Platforms that run on multiple, multi-function devices often get more traction than those that don’t (think about how Microsoft completely overtook Apple in the early days of the PC). By establishing “Android-Playstation” as something that can run on a variety of phones – albeit those with standardized controls – Google and Sony may be able to create a fourth viable mobile gaming ecosystem (the other three being Nintendo, Apple and non-smartphones). What’s more, with that ecosystem in place, it warms things up for a “Sony iPad” running Android – something that, if the content is compelling, could be a real competitor to the iPad.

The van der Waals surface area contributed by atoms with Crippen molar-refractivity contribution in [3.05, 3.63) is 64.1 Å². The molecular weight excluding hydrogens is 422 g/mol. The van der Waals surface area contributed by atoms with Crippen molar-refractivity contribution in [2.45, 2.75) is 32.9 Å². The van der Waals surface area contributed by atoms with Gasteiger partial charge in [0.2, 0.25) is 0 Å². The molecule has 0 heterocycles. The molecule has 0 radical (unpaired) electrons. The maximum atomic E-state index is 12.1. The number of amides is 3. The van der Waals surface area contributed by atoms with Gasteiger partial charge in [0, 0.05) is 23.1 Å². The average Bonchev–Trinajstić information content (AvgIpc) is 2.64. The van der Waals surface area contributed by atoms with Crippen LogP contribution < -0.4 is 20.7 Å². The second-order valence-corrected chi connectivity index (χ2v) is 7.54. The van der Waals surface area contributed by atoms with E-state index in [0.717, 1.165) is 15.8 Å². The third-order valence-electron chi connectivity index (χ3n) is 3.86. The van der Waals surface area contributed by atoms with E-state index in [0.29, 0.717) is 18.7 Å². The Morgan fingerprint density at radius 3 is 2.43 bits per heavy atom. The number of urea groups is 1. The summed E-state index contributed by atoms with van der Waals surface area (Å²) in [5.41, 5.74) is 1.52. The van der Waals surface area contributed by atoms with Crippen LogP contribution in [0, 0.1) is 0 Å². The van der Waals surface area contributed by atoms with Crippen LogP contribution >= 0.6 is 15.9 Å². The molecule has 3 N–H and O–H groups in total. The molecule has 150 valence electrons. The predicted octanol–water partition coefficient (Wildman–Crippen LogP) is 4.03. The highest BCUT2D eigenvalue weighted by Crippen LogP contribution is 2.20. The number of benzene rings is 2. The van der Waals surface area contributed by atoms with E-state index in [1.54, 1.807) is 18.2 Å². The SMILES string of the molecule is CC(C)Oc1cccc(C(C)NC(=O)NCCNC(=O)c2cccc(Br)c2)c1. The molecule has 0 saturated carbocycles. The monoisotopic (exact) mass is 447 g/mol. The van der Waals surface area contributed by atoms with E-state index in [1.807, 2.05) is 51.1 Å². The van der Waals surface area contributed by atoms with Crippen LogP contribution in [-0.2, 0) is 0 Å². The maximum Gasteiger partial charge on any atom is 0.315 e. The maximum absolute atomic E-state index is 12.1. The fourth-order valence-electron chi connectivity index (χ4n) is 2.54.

Additionally, though right now it sounds like this will be a separate platform than the PSP, if Sony know what’ s good for them, they’ll make the two ecosystems interoperable.


Why It Will Flop


1. Who Will Buy It?

A big problem that Sony-Ericsson would face with a phone is demographics. Smartphones – particularly the higher-end Android/iOS varieties – tend to be bought by those who are slightly older and of equally be either sex. Meanwhile, the PSP tends to skew towards a teen/early twenties male demographic. Making a Playstation Phone would clearly be an attempt to lure that younger crowd toward a smartphone – but will they sign up for contracts and the expense of a fancy phone? Unlikely.

Worse, if the rumors of a ‘touch-based’ analog control scheme are true, that will immediately put off gamers who prefer the responsiveness and accuracy of buttons.


2. Games, Games, Games